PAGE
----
Organized in broad categories that address character, plot and story, setting, language and technical details about line and page as well as archival and historical materials, erasure and collage, Field Guide to Graphic Literature is concerned, as Ervick says in her comprehensive introduction, with “literary works – e.g., stories, poems and essays – for which images are an integral, and not merely illustrative, component.” Removing either would drastically alter both the meaning of the work and the reader’s experience of it.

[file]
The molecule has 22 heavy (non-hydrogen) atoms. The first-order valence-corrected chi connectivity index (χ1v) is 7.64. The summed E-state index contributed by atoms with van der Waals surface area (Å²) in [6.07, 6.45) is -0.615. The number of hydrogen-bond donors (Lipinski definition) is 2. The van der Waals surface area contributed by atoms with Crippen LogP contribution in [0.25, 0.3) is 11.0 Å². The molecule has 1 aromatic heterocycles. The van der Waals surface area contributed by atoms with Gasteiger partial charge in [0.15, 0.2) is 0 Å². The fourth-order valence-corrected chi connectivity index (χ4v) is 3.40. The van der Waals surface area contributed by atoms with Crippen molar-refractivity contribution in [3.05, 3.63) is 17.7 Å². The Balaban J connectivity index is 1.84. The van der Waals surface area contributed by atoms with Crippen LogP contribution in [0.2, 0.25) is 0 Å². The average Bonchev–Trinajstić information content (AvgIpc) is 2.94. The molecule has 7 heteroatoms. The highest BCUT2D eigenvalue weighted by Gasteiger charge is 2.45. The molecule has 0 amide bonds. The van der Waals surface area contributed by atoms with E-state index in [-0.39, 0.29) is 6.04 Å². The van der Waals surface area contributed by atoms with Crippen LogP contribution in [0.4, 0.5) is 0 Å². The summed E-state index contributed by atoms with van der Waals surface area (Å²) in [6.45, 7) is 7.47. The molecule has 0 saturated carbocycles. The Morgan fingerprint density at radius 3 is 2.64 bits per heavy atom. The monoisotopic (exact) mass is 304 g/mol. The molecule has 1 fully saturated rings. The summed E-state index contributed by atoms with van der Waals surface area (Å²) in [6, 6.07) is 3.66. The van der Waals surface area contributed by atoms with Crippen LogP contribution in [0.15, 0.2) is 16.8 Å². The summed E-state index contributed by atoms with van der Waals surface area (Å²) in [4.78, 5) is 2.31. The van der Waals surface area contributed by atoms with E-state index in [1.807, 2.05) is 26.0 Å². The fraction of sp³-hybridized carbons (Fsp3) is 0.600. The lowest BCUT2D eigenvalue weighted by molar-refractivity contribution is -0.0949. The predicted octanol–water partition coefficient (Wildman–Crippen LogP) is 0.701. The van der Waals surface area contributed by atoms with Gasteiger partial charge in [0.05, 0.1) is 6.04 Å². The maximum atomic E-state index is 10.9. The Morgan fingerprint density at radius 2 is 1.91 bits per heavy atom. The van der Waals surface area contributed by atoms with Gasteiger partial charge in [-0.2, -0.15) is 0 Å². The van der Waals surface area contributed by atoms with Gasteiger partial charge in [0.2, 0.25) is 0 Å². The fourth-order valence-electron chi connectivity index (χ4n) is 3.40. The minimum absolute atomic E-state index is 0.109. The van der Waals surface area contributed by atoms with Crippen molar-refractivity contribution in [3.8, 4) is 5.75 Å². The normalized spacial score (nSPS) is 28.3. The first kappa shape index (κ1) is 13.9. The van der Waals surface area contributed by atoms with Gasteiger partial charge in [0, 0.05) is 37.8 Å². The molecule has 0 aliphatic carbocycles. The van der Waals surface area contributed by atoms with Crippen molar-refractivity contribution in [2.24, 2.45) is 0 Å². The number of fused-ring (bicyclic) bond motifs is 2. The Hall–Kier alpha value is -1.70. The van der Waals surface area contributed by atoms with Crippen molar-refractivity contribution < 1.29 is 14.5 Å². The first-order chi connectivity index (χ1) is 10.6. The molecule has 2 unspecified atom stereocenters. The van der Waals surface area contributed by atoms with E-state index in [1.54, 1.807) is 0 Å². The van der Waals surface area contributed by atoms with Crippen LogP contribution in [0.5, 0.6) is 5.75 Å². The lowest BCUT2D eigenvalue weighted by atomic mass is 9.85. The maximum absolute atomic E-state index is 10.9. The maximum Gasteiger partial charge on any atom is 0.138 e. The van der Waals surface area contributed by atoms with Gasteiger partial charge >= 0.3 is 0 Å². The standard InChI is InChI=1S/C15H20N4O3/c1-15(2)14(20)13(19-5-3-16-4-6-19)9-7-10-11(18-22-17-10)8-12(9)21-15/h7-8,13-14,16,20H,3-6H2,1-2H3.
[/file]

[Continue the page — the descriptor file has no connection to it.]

Each essay follows the same format. The author writes about the problem or challenge that he or she wants to give insight into, whether it’s composing characters from found images (Oliver Baez Bendorf, “Released from Forms”), or how to write authentic dialogue (Mira Jacob, “”Dialogue”) or how to portray real-life characters in journalism (Josh Neufeld, “Drawing the News”).